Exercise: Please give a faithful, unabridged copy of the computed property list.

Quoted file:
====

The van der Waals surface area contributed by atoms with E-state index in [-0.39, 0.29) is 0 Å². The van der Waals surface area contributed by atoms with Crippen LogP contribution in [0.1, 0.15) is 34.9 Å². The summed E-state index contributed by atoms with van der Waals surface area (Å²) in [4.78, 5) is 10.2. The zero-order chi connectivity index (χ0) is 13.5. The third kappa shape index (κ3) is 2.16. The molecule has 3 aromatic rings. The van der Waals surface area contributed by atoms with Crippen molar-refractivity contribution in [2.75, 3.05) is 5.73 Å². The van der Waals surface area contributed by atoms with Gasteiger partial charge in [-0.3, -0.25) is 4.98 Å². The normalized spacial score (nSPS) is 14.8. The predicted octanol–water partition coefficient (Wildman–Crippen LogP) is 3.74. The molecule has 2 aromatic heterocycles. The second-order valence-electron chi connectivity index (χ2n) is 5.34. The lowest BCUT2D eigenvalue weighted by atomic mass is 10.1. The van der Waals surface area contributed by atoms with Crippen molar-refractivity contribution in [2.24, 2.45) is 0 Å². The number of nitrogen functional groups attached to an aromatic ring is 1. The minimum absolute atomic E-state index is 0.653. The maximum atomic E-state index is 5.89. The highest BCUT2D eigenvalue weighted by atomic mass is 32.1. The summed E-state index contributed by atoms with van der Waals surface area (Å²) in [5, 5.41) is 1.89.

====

The van der Waals surface area contributed by atoms with E-state index in [-0.39, 0.29) is 0 Å². The van der Waals surface area contributed by atoms with Crippen LogP contribution in [0.1, 0.15) is 34.9 Å². The summed E-state index contributed by atoms with van der Waals surface area (Å²) in [4.78, 5) is 10.2. The zero-order chi connectivity index (χ0) is 13.5. The third kappa shape index (κ3) is 2.16. The molecule has 3 aromatic rings. The van der Waals surface area contributed by atoms with Crippen molar-refractivity contribution in [2.75, 3.05) is 5.73 Å². The van der Waals surface area contributed by atoms with Gasteiger partial charge in [-0.3, -0.25) is 4.98 Å². The normalized spacial score (nSPS) is 14.8. The predicted octanol–water partition coefficient (Wildman–Crippen LogP) is 3.74. The molecule has 2 aromatic heterocycles. The second-order valence-electron chi connectivity index (χ2n) is 5.34. The lowest BCUT2D eigenvalue weighted by atomic mass is 10.1. The van der Waals surface area contributed by atoms with Crippen molar-refractivity contribution in [2.24, 2.45) is 0 Å². The number of nitrogen functional groups attached to an aromatic ring is 1. The minimum absolute atomic E-state index is 0.653. The maximum atomic E-state index is 5.89. The highest BCUT2D eigenvalue weighted by atomic mass is 32.1. The summed E-state index contributed by atoms with van der Waals surface area (Å²) in [5, 5.41) is 1.89.